Isn’t Washing Them a Hassle?
Yes, when the diaper pail is full, you must lug the bag to the washer and run a load. If you don’t have a washing machine in the house, I can see how this could be a hardship, otherwise it can be easier than disposables. “How?” you might ask. Well, in my case, my son was born at the end of December in upstate New York. On a good day the temperature outside would get above freezing. I much preferred putting the diapers in the washer I had inside my nice warm house over venturing out into the bitter cold to throw them into the trash can. Reusable diapers win in the summer too, unless you’re a fan of taking a diaper filled trash can that’s been cooking in the sun for days out to the street. If you pair cloth diapers with a low waste lifestyle, you might find that you only have to take trash out once a month or so, saving you time to do things you actually enjoy. For the ultimate in convenience you could pay a bunch more for a reusable diaper service that comes to your house each week to provide fresh cloth diapers and haul away the dirty ones.
Never Tread Down the Diaper Aisle
With disposables, you’re constantly going to the store and buying new ones. Guess where the store is located? That’s right, outside in the bitter, bitter cold (or the hot hot heat, depending on season/location). Sure, you probably think that you’ll just get them on your normal shopping trips, but what happens when you forget? Do you really want to head over to the store at midnight while your partner stays home with a half naked baby, stewing over how you forgot to buy a refill pack? Oh, and once you get to the store you have to figure out the right size diaper to get, pick from a million different brands, and lug a giant diaper pack back home. Who needs that sort of hassle in their life? Memorizing diaper sizes and throwing out diapers that your baby has outgrown are for suckers. Reusable pocket diapers have buttons on the front that let you adjust their sizing as your baby grows, so once you’ve bought them you can just keep resizing them till your kid is using the toilet. Okay, you need infant sized ones too, so you must make two purchases. I’ll take that over searching through the diaper aisle at the store every few weeks.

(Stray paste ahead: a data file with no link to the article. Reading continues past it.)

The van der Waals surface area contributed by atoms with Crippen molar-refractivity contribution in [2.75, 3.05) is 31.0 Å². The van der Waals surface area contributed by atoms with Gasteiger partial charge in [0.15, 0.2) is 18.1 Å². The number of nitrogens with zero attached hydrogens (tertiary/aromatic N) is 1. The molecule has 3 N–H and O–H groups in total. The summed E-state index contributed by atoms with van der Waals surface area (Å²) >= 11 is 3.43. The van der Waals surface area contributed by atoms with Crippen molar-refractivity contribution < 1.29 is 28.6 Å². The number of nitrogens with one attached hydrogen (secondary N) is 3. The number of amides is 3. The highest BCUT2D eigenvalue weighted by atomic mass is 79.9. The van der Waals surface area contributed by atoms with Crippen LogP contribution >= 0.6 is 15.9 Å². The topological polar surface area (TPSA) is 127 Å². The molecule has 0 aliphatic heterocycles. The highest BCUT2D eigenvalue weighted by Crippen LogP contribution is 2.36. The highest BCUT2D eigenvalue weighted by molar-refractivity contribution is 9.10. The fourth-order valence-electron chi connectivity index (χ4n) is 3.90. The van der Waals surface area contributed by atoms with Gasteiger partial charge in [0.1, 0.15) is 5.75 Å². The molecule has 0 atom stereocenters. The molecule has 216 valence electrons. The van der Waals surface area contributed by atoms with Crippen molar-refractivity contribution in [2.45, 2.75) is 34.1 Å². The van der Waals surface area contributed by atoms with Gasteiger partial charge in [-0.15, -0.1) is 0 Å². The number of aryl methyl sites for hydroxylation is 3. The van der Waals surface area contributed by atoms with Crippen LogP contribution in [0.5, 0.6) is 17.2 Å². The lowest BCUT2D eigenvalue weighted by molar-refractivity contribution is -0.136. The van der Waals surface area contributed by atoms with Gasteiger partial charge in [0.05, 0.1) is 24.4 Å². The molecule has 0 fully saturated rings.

What Do You Need?